Hull #002 - Sweet Pea
- Model: Cruising
- Year Built: 1966
- Hull #: 2
- Vessel Name: Sweet Pea
- Owner Name: Noel Sperry & Kathleen Ward
- E-mail: email@example.com
- Hailing Port: Bristol, Pennsylvania
July 31, 2018 – I thought you would like to see this considering you want to know the original designs of the B27. The exterior cockpit cooler hatch was originally inset flush mounted to the seats (see the photos), not a raised lip under the hatch cover. It has been sealed and bolted down now and I think that we are just going to leave her that way. It probably was a design flaw, I can see how water would possibly flow into the cooler box from the cockpit seats if you are in heavy weather. Not sure when it was sealed up though.
June 27, 2018 – New owners Noel and Kathleen have recently taken custodianship of this Bristol 27 named “Sweet Pea”. Jack Donovan passed on the boat for Noel and Kathleen to enjoy. There’s only have one image of Sweet Pea at the moment from when she was last in the water.
The previous owner, Jack, sailed from Mystic Seaport down through Long Island Sound through the East River, up the Hudson, off the shore of the New Jersey coast, through Cape May Canal into the Delaware Bay, over the D&C Canal into the Chesapeake Bay. Also sailed down and around the Chesapeake Bay as far as Cambridge. Jack did this for well over eight years, making stops along the way, hanging out in a number of boat yards, plus a lot of Gunkholing. Jack described the trip as “Just a great time!” and the boat as “…a manual boat and she requires a sailor to sail her…..Sweet Pea does well in the ocean.”.
Around 2008, Jack took the boat out of the water with the plan to upgrade, taking the boat from Sommers Point, NJ, on a flat-bed trailer that required 13.5′ bridge clearance. Lots of family issues interceded and the boat ended up mostly sitting idle on a twin axle trailer at Jack’s house. In 2018, Jack decided it wouldn’t be feasible to finish the rebuild and get the boat in the water, and that’s where Noel and Kathleen came into the picture.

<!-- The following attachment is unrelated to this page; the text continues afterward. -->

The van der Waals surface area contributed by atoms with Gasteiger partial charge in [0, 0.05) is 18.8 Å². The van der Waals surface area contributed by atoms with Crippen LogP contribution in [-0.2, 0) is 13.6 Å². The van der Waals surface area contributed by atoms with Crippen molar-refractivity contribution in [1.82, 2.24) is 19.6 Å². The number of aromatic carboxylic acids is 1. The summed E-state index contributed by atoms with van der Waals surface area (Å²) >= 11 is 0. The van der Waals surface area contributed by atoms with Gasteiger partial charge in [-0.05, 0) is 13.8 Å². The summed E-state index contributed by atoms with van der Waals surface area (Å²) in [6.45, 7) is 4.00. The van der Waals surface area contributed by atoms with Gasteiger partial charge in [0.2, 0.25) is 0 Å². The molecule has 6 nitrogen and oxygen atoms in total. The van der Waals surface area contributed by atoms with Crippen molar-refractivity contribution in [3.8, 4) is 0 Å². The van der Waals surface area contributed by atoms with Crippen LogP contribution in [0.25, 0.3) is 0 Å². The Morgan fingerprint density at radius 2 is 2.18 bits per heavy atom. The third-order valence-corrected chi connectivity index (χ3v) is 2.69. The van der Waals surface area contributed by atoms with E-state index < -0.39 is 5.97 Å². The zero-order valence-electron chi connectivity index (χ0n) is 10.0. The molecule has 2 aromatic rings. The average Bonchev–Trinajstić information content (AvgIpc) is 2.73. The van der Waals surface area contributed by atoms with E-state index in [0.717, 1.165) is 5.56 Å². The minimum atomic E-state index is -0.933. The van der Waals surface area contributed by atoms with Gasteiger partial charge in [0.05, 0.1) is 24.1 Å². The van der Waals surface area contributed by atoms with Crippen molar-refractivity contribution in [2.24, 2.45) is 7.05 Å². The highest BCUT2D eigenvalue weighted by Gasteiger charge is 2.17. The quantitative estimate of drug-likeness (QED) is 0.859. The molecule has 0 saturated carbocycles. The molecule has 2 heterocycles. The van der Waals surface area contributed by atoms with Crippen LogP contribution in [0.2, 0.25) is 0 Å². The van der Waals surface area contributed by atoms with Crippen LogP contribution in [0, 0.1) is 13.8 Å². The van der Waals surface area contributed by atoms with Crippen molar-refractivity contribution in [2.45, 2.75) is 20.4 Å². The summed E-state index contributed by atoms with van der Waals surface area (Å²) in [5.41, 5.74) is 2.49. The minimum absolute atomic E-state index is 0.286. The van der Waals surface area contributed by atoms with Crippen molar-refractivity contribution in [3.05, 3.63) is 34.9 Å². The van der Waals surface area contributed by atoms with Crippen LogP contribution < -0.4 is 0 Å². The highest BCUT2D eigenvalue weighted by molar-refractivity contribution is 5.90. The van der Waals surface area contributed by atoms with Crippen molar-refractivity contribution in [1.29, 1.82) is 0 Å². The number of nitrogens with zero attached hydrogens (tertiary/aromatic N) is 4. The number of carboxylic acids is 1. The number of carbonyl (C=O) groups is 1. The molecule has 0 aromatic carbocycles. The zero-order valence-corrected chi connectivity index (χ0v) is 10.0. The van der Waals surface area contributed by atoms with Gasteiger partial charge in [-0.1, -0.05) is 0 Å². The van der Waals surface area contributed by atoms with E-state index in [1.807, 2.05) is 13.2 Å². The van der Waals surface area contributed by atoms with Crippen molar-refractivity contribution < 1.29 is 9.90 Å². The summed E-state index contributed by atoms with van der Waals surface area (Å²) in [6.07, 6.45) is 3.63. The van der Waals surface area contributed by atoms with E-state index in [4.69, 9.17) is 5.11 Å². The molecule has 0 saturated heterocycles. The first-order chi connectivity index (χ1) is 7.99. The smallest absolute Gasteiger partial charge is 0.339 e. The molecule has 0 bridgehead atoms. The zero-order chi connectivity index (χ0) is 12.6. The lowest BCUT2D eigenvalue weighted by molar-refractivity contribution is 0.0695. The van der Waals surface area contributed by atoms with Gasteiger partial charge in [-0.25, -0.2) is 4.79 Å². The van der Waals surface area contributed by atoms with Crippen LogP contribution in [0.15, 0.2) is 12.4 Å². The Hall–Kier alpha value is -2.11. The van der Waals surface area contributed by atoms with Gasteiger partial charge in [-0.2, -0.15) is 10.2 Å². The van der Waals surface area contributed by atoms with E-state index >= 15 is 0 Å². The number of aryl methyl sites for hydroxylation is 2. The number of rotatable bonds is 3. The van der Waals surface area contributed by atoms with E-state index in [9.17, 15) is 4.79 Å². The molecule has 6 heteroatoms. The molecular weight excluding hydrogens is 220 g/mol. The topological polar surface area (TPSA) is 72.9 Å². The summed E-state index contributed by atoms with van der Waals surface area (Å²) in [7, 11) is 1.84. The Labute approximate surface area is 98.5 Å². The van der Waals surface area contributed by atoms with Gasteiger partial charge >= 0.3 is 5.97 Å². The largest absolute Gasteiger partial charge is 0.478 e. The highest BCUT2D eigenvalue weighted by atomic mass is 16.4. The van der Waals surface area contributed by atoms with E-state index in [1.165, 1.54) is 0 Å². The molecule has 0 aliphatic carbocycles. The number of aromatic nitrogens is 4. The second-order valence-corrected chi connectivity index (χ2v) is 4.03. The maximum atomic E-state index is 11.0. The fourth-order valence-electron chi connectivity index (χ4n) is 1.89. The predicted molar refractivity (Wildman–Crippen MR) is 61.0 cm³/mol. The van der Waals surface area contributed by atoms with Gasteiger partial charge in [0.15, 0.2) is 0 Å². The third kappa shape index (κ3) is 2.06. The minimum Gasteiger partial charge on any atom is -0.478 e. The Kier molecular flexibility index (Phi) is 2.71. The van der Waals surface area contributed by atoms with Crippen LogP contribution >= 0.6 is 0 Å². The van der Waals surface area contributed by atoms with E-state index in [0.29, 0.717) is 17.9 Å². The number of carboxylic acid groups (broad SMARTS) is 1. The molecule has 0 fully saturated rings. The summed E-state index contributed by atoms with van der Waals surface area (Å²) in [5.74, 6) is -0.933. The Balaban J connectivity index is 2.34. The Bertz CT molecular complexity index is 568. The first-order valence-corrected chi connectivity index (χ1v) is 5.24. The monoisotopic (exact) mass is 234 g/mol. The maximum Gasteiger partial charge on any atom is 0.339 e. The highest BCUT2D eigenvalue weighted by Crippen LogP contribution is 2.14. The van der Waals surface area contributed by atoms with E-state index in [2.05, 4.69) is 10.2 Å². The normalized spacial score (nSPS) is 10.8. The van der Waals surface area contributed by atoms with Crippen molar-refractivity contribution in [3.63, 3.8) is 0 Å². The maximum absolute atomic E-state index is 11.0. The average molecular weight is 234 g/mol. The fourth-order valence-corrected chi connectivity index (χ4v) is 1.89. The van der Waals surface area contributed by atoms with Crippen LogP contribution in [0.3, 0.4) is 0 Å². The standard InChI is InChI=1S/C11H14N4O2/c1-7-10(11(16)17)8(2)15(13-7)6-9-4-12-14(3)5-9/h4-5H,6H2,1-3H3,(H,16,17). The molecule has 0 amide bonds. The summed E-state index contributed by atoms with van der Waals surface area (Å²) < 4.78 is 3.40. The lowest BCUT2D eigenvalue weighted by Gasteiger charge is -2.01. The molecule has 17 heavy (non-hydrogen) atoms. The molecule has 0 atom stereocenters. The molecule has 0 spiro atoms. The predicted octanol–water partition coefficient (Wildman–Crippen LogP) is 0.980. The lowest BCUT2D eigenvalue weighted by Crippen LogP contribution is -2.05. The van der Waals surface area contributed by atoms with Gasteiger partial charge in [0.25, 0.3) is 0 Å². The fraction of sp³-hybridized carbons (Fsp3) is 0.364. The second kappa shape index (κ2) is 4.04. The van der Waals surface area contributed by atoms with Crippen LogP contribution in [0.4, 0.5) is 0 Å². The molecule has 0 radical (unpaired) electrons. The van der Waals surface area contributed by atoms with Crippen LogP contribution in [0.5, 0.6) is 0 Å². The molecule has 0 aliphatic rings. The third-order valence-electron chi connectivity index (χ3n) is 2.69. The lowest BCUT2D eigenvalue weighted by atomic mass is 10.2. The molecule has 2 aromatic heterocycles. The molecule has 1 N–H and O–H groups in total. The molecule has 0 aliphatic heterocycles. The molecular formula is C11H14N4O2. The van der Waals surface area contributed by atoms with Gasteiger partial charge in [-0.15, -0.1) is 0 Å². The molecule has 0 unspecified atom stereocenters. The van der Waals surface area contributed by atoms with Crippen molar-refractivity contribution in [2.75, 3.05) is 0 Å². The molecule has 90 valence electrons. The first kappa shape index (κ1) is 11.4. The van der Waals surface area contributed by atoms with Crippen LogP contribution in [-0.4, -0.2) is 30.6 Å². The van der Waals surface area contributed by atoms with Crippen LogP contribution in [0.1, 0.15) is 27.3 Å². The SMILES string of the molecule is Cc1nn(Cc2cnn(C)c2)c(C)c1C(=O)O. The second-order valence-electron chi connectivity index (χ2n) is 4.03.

Included with the boat were sails (two main sails, genoa, storm jib and spinnaker) a 15 horse Mercury extended shaft in an outboard well, lifelines, shrouds, boom, sheets and lines, parts and more. Now, Sweet Pea is currently living on a trailer waiting to be brought back to her early glory.
July 23, 2018 – The rudder does have a wood core. The wood core is in really good condition still, but I think that all of the glass has to be removed & replaced. It is going to be a big project, but I have friends that are very experienced with this type of work.
July 23, 2018 – Well it looks like the hull number mystery is resolved.
As we began taking inventory & cleaning the sails removed from inside the boat, we found the original spinnaker with just the #2 on it. Coincidentally, Jack (previous owner) found the sale paperwork from his previous owner that had the hull number listed as #2. I am going to get this from him to archive in her records.
Since she is the 2nd hull built, I am wondering if she was used a “show” boat to help sell the B-27’s. They would have possibly used the #27 to as a sales tool to designate the model. So as it turns out she is Hull #002, and we are very proud to be making her beautiful again.
Here’s an image of Sweet Pea’s spinnaker with the #2 showing:
July 14, 2018 – Big things afoot. Today was moving day and she made it to her new home at D&S Marina/Boat Yard. Big thanks to Buzz (driver/truck) & Carl (navigator) for taking your time and getting her there safe & sound.
Still digging around looking for a hull number, but no luck. So I pulled out her main sails (original & newer) and they both have the #27 on them. Now here is the question of the day, there is another boat on the website with the same hull number: Lost Soul.
Here’s an image of the sails with 27 written on them:
July 2, 2018 – Sweet Pea already had a good project list. There some fiberglass dings in the bow and the hull could use a fresh coat of paint. Another repair will be addressing the fiberglass delamination on the rudder, as shown below: